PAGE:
Story Behind the Shot: June 21, 2022

There’s a lot of cool stuff out there deep in the woods, but the best stuff is hard to find and it wants to stay hidden. That pretty much sums up the ordeal Caitlin and I went through to find this beautiful waterfall. Ok, maybe ordeal is a strong word, but this was not a leisurely stroll in the woods.

We had some simple directions to this spot. When I say simple, I mean the directions were basically, “turn on this road, park in the lot, and hike down the trail.” We figured that was enough. But once we got to the road, we quickly realized getting to the falls would not be that simple.

A few miles in, the road ended. A small, bullet-riddled sign told us that the next stretch was “abandoned highway” so drive it at your own risk. We thought it couldn’t be much farther to the parking area, so we drove on. Almost immediately the road became a rutted, rocky off-road track.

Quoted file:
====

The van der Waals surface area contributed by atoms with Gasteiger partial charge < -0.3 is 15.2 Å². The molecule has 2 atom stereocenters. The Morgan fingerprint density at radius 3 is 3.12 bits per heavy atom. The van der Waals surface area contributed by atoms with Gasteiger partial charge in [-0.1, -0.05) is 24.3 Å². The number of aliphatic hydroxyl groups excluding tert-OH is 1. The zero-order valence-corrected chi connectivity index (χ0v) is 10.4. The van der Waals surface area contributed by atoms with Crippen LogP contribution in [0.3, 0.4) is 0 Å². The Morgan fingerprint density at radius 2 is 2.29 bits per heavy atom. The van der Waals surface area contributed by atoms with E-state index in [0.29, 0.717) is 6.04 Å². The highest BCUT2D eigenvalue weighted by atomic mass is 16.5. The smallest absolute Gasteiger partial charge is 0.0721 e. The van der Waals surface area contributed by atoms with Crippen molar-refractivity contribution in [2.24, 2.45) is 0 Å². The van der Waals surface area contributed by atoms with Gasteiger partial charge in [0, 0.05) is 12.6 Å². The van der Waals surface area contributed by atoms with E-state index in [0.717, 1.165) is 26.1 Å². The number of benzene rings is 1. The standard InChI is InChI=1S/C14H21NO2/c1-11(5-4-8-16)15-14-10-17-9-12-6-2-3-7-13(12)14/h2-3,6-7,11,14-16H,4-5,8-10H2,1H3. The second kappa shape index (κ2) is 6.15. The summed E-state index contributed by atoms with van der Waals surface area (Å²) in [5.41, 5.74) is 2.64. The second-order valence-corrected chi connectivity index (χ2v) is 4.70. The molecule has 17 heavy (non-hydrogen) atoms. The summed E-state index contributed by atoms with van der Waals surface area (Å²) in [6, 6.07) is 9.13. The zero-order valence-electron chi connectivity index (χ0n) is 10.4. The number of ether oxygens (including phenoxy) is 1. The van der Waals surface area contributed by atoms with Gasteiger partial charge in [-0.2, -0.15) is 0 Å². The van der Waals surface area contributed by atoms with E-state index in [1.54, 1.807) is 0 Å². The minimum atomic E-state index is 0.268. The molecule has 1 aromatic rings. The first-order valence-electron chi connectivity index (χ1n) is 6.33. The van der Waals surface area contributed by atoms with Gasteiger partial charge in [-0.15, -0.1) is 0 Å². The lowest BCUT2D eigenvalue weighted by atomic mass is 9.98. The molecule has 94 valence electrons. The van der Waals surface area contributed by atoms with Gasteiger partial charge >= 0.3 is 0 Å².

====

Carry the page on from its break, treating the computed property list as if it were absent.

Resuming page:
We were driving a Subaru Forester—not really an off-road vehicle, but it was capable enough. We crossed nearly every obstacle we came to without issue until we got to a rocky mud hole. We got out, scoped it, and decided it wasn’t worth the risk to cross it in the car. We were too far out there with no cell service and no way to get the car out if we got stuck. So, we turned around and parked about a mile back at a lone, deserted state campsite.

Caitlin had fun ripping her Forester down the off-road track, but we decided to play it safe so we turned back and parked here.

This was the last day of the trip and we had already been denied from one waterfall, hidden deep in the wilderness, when the trail turned out to not exist—so we didn’t want to give up. We decided to hike back down the “road” and look for the trailhead. And we did find it, less that a quarter mile farther down from the mud hole.